Trump Is Hiding Obamacare, A Major Microsoft Bug, and More News. The White House is scrubbing out Obamacare info, Microsoft found a major flaw, and there's a good alternative to AirPods. Microsoft released a Windows XP fix, and it's a very bad sign.
President Donald Trump tweeted invective at Twitter again this morning, but this time Jack Dorsey took the conversation off-platform to the White House. In other news, a controversial US Census question creates some strange bedfellows, and a "blockchain bandit" is pilfering millions in cryptocurrency.
The lawyer told Congress, according to Cummings, that Kushner “took screenshots of the communications and sent them to his official White House account or the National Security Council,” in order to comply with those laws.
Trump’s Plan to Keep America First in AI President Trump's executive order directs federal agencies to support AI research and commercialization. The White House says it will ask agencies in areas such as health and transportation to release data that could advance AI research, using mechanisms that protect privacy.
That’s going to require every nation to make changes, as well as individual cities, states and businesses.“It will require things that are more aggressive, like shutting down existing power plants and by 2030, we probably need to reduce global coal power production by 70 or 80 percent,” says Nathan Hultman, director of the Center for Global Sustainability at the University of Maryland.Hultman, who worked on climate issues in the Obama White House, says the solutions may be politically impossible for now.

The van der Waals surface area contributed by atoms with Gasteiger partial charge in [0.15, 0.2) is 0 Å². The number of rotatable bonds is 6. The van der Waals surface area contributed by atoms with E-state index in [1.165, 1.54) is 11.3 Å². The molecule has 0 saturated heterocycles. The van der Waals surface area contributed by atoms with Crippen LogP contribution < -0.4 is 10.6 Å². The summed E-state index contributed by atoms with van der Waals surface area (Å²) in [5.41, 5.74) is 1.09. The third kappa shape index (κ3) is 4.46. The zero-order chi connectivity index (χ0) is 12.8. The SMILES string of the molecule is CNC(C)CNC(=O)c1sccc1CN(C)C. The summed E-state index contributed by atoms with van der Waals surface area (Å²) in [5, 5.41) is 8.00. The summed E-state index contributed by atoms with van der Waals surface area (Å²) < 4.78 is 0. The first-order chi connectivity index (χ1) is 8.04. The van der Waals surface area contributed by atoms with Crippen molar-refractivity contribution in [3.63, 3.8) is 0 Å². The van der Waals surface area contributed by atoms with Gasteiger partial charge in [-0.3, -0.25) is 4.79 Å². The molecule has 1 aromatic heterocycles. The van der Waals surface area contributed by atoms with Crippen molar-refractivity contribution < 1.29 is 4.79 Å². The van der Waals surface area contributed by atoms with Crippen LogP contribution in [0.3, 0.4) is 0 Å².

In 1926, President Calvin Coolidge received a raccoon as a Thanksgiving dinner gift. This decision probably didn’t surprise many people at the time, as Coolidge had quite a collection of animals at the White House, according to the Presidential Pet Museum.
You’d think that that someone so stuck in the past as President Trump would remember the saying about never arguing with people who buy ink by the barrel…The Takeaway: This is just the beginning of a bigger fight—and one that's likely going to happen sooner rather than later.https://twitter.com/melissakchan/status/1060531575492935680Wave Hello, Say GoodbyeWhat Happened: If no one expects the Spanish Inquisition, and no one expected the president to fire his attorney general immediately after the midterm elections, does that mean that Jeff Sessions was a victim of the Spanish Inquisition?
"We remain woefully underprepared to secure the upcoming elections, and an executive order is simply no substitute for congressional action," Democratic Senator Mark Warner of Virginia, the vice chairman of the Senate Intelligence Committee, said in a statement.Analysts also noted that the apparent lack of collaboration between the White House and Congress could indicate that the order is more of a bandaid than a concerted effort by the administration to build deterrents against election meddling."Trump is way late to the game.
And in August, the agency proposed replacing the rule on carbon dioxide pollution from coal-fired power plants with a weaker one that would allow far more global-warming emissions to flow unchecked from the nation’s smokestacks.“They’re taking them down, one by one,” said Janet McCabe, the E.P.A.’s top climate and clean-air regulator in the Obama administration.Officials from the E.P.A., the Interior Department and the White House did not respond to emails and telephone calls seeking comment.Industry groups praised the expected changes.